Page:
x Abu Dhabi, UAESaturday 22 July 2017

Be a conservationist for a day

For about Dh1,000, tourists can go on excursions with conservationists, which offers them a unique insight into the emirate's wildlife.

Greg Simkins, a conservation manager, shows a lizard hole in the Dubai Desert Conservation Reserve area.
Greg Simkins, a conservation manager, shows a lizard hole in the Dubai Desert Conservation Reserve area.

DUBAI // Tourists who fancy a break from the beach, sights and shops can now try a day in the desert with a difference - the chance to root around for lizard droppings and bait a camera trap with quail guts.

The organisers of a new range of exclusive excursions into the Dubai Desert Conservation Reserve area, believe ecotourists will jump at the chance to be a conservationist for a day.

"We know there is a certain type of clientele out there that will always look for something special," said Adam McEwan, the operations manager of Arabian Adventures. "So with this type of thing we're not aiming for mass tourism, we're aiming for those who are interested in conservation, who are interested in going a little more in-depth.

"The average ecotourist is 35 to 54 years old, and 82 per cent are college graduates, so we're aiming at a more educated tourist than someone who just wants to lay their towel on the beach."

A four-wheel drive vehicle takes customers deep into the Dubai Desert Conservation Reserve, where they spend several hours with the conservation manager Greg Simkins. The 225-square-kilometre reserve is home to hundreds of species, including the Arabian oryx, Arabian and sand gazelles, Gordon's wildcat and foxes, plus many types of lizards and birds.

"We believe this is the only excursion in the UAE where you can be one-on-one with the conservationist and really learn about the conservation efforts in the country," added Mr McEwan.

"The way that the UAE, and particularly Dubai, has been marketed is glamour, beaches, restaurants, shows, everything's man-made, yet there's this beautiful natural wonder 45 minutes' drive from the centre of the city. I think that without truly understanding the natural environment, you don't really see the destination."

Mr Simkins said: "I think Dubai has underplayed its desert environment. You can do beaches and shopping malls in a number of places around the world. What makes Dubai unique is this desert environment, which people should get out and see."

Visitors going on the excursion are able to play a hands-on role in some of the important work under way at the reserve - hence the lizard droppings and quails' guts. One project involves investigating the population of Leptien's spiny-tailed lizards, also known as dhubs.

The lizards live in burrows in gravel planes, and in 2009 conservationists carried out a survey of all the suitable sites across the reserve. They noted signs of life that indicated whether a burrow was being used, such as the presence of fresh droppings, and are now revisiting the sites.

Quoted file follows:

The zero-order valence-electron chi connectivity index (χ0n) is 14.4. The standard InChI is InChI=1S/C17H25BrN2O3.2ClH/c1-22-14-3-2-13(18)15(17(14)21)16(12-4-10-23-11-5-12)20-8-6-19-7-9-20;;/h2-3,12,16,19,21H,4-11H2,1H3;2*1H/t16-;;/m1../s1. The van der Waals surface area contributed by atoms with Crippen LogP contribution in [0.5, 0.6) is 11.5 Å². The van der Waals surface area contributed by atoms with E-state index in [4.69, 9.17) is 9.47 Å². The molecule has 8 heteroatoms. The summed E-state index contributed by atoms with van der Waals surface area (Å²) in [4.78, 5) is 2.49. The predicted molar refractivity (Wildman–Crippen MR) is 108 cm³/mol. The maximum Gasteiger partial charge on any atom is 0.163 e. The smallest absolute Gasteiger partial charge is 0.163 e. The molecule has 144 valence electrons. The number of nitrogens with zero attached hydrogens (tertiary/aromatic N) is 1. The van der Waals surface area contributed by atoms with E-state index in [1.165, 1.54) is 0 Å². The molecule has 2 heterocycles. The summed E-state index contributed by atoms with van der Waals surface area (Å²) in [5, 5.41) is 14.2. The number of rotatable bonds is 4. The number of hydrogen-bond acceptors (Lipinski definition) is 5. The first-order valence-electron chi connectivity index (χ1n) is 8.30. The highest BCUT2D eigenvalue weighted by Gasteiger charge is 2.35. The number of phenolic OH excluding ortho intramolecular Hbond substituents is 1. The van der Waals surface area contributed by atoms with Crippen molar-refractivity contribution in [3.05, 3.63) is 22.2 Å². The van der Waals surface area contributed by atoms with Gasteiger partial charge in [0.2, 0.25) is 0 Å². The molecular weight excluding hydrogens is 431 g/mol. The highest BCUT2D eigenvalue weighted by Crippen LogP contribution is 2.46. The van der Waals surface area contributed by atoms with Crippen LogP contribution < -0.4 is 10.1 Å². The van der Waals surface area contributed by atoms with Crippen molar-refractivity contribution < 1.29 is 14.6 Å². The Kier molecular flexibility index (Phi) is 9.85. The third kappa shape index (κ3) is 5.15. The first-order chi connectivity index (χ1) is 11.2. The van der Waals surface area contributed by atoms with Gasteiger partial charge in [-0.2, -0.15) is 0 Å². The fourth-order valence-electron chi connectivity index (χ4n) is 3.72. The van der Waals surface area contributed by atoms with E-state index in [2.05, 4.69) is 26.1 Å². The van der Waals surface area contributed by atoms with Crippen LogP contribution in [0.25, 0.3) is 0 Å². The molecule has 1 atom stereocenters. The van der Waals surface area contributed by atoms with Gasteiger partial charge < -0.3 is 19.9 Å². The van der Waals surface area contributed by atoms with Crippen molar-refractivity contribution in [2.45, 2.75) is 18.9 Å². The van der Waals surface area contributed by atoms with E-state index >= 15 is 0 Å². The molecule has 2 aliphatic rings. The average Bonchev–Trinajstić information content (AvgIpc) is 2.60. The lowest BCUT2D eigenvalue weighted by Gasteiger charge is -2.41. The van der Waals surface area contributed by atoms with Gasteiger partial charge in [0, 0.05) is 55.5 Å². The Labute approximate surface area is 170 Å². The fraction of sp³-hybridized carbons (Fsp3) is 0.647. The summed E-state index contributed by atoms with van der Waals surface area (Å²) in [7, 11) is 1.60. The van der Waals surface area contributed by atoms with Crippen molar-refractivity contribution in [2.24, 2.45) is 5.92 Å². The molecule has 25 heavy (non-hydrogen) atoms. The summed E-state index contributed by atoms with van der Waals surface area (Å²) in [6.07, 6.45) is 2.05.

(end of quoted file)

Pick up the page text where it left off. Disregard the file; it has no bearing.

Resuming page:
"There's quite a lot of information we can learn about how long the lizards use the burrows, whether they're moving, whether they're being preyed on," said Mr Simkins. "The dynamics of the population is what we're looking at now, how its changing."

The quails' guts are leftovers from what is fed to the reserve's collection of falcons.

The guts, along with the heads of the small birds, are then used to bait camera traps, which attracts other animals that are then photographed as they pass through motion-sensing and infrared beams.

The guts are frozen, and the key here is to get them to the camera site and out of the vehicle before they thaw out.

Visitors also take part in observation programmes, recording all the animals they encounter as they travel across the reserve and contributing to a separate oryx herd survey.

The morning ends with lunch at Al Maha, a luxury resort in the reserve that is not normally open to non-residents. The trip costs Dh2,250 for a couple.

Mr Simkins said he thought the excursion was a good way to help people understand what he and his team of conservationists were doing.

"I think there are a lot of people in Dubai who don't even realise there is a big conservation area out here and this is a way of showing them the actual work we're doing, as opposed to just the product of it," he added. "If they visit Al Maha or go on one of Arabian Adventures' regular trips to the reserve they see the product of that protection, but not the actual work we are putting in."

Mr McEwan added: "I think the tourism industry in the UAE needs to take a lead role in environmental initiatives and conservation."

For more information visit www.arabian-adventures.com